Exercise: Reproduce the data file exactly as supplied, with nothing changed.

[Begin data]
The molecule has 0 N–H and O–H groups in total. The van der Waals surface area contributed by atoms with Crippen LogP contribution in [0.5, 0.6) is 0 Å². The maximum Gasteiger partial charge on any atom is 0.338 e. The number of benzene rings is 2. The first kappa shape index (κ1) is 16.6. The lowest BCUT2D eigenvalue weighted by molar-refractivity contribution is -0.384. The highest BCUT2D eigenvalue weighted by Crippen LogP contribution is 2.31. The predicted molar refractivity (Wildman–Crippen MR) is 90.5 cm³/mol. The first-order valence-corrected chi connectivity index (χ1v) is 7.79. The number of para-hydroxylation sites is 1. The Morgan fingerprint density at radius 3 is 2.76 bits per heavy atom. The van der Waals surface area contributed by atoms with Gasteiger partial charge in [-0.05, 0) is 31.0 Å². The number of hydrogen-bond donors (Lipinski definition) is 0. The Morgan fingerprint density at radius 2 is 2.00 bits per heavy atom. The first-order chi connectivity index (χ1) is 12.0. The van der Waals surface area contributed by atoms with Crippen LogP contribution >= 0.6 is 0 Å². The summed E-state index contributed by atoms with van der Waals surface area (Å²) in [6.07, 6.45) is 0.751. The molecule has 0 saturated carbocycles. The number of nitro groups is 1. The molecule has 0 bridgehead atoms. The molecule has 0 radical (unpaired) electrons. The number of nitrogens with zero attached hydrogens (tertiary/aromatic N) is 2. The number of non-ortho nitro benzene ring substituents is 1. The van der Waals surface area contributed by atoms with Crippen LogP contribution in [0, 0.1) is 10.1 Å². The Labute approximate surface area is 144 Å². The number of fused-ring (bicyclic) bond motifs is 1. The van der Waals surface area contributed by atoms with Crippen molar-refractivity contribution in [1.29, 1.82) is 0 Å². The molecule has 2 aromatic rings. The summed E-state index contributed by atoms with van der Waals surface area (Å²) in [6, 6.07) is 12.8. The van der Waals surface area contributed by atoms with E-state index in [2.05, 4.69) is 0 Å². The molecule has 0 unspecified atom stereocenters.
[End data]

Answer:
The molecule has 0 N–H and O–H groups in total. The van der Waals surface area contributed by atoms with Crippen LogP contribution in [0.5, 0.6) is 0 Å². The maximum Gasteiger partial charge on any atom is 0.338 e. The number of benzene rings is 2. The first kappa shape index (κ1) is 16.6. The lowest BCUT2D eigenvalue weighted by molar-refractivity contribution is -0.384. The highest BCUT2D eigenvalue weighted by Crippen LogP contribution is 2.31. The predicted molar refractivity (Wildman–Crippen MR) is 90.5 cm³/mol. The first-order valence-corrected chi connectivity index (χ1v) is 7.79. The number of para-hydroxylation sites is 1. The Morgan fingerprint density at radius 3 is 2.76 bits per heavy atom. The van der Waals surface area contributed by atoms with Gasteiger partial charge in [-0.05, 0) is 31.0 Å². The number of hydrogen-bond donors (Lipinski definition) is 0. The Morgan fingerprint density at radius 2 is 2.00 bits per heavy atom. The first-order chi connectivity index (χ1) is 12.0. The van der Waals surface area contributed by atoms with Crippen LogP contribution >= 0.6 is 0 Å². The summed E-state index contributed by atoms with van der Waals surface area (Å²) in [6.07, 6.45) is 0.751. The molecule has 0 saturated carbocycles. The number of nitro groups is 1. The molecule has 0 bridgehead atoms. The molecule has 0 radical (unpaired) electrons. The number of nitrogens with zero attached hydrogens (tertiary/aromatic N) is 2. The number of non-ortho nitro benzene ring substituents is 1. The van der Waals surface area contributed by atoms with Crippen LogP contribution in [0, 0.1) is 10.1 Å². The Labute approximate surface area is 144 Å². The number of fused-ring (bicyclic) bond motifs is 1. The van der Waals surface area contributed by atoms with Crippen molar-refractivity contribution in [1.29, 1.82) is 0 Å². The molecule has 2 aromatic rings. The summed E-state index contributed by atoms with van der Waals surface area (Å²) in [6, 6.07) is 12.8. The van der Waals surface area contributed by atoms with E-state index in [2.05, 4.69) is 0 Å². The molecule has 0 unspecified atom stereocenters.